Minnesota Soybean Business

Ground truths: Checkoff program seeks growers for on-farm research

May-June 2023

The North Central Soybean Research Program (NCSRP) is seeking about 10 Minnesota soybean farms to participate in on-farm research trials during the 2023 growing season.

The organization’s goal is to eventually create a new digital cropping system application that compiles soil, seed, weather, planting date, seeding rate, chemical inputs and soybeans to give farmers resources to improve profitability. Click here for more information.

“We want to build a functional application model that farmers can use to manage production on their fields,” University of Minnesota Extension Agronomist and NCSRP State Specialist Seth Naeve said. “We think we can do just as good of a job as the big companies, and this project is basically driven by data through farmers.”

There’s little hassle involved for farmers willing to participate. NCSRP researchers will scout a farm field every few weeks during the growing season. Agronomists will be looking for insects, weeds, diseases, growth stages and abiotic stressors.

Seth Naeve and the North Central Soybean Research Program are seeking farmers to participate in on-farm research in 2023.

“The quality of the product is based on the number of samples we get,” said Naeve, who works with eight NCSRP state specialists. “The more data that comes from your region and farm, the better the product is. It’s going to do a lot of high-level stuff for farmers.”

Farmers will be asked for their yield monitor data at the end of the year; NCSRP will add soil, weather and satellite imagery information to each participating farmers’ yield data. The on-farm trials are part of NCSRP’s mission to continue delivering relevant information to growers.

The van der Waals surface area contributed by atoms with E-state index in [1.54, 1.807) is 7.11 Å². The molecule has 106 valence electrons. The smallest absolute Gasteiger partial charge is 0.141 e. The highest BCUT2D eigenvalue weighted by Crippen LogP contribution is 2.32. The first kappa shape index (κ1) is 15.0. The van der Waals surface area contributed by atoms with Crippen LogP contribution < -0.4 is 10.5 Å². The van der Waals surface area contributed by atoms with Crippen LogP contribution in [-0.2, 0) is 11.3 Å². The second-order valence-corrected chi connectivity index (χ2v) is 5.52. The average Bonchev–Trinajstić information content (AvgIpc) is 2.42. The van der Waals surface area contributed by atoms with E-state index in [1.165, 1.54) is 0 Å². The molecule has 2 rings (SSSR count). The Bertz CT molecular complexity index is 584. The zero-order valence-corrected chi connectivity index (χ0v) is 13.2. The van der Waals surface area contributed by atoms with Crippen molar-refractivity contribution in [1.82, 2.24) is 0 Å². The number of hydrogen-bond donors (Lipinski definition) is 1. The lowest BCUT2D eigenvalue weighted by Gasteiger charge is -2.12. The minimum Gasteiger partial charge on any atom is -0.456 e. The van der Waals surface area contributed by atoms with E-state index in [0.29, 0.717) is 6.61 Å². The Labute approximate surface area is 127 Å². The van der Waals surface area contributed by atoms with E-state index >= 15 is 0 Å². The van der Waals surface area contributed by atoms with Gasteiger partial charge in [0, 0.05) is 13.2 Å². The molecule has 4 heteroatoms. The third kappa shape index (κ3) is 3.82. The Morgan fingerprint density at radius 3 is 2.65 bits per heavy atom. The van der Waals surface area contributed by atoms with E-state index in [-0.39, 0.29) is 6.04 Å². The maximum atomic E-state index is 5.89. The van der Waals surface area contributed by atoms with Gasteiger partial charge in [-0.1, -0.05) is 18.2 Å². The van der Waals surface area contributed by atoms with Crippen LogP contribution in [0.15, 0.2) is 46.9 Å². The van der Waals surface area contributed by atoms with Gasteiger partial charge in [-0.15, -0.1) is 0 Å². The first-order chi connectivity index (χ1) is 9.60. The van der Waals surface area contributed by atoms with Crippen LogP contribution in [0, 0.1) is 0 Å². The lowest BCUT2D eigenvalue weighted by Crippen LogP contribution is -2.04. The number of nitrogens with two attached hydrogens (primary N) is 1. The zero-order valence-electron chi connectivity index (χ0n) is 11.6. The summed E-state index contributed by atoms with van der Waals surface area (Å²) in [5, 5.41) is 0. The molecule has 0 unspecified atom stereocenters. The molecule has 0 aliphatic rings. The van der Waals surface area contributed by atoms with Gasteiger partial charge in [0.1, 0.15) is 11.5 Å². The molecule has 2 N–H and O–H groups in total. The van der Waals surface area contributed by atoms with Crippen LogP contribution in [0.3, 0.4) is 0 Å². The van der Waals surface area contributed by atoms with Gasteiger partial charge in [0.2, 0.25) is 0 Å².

“The soybean agronomy community I’m part of has really changed in the past few years,” Naeve said. “NCSRP has done a really nice job supporting and collecting work, and we need some ground truthing to know what’s going on. It helps us understand if there was sudden death or aphids in your field.”

NCSRP is also asking famers to complete a short survey providing 2022 information related to field locations, planting date, harvest date, yields, tillage and drainage types, etc. During the Minnesota Soybean Research & Promotion Council (MSR&PC) and Minnesota Soybean Growers Association’s (MSGA) April board meetings, Naeve urged both boards to take a few minutes and participate. Many directors, including MSGA President Bob Worth, complied with Naeve’s request.

“We all know farmers are asked to take a lot of surveys,” Worth said, “but this one is really beneficial to researchers who put a lot of time into improving our yield quality and addressing production challenges facing farmers throughout Minnesota.”

NCSRP is a collaboration of 13 state soybean groups, including MSR&PC (Vice Chair Tom Frisch sits on NCSRP’s board), covering about 85% of the soybeans grown in the U.S. It invests checkoff resources to improve yields and profitability through university research and extension. Any data that farmers share with NCSRP is kept anonymous. To learn more about NCSRP, visit ncsrp.com/ or to discuss logistics, contact Naeve at naeve002@umn.edu.


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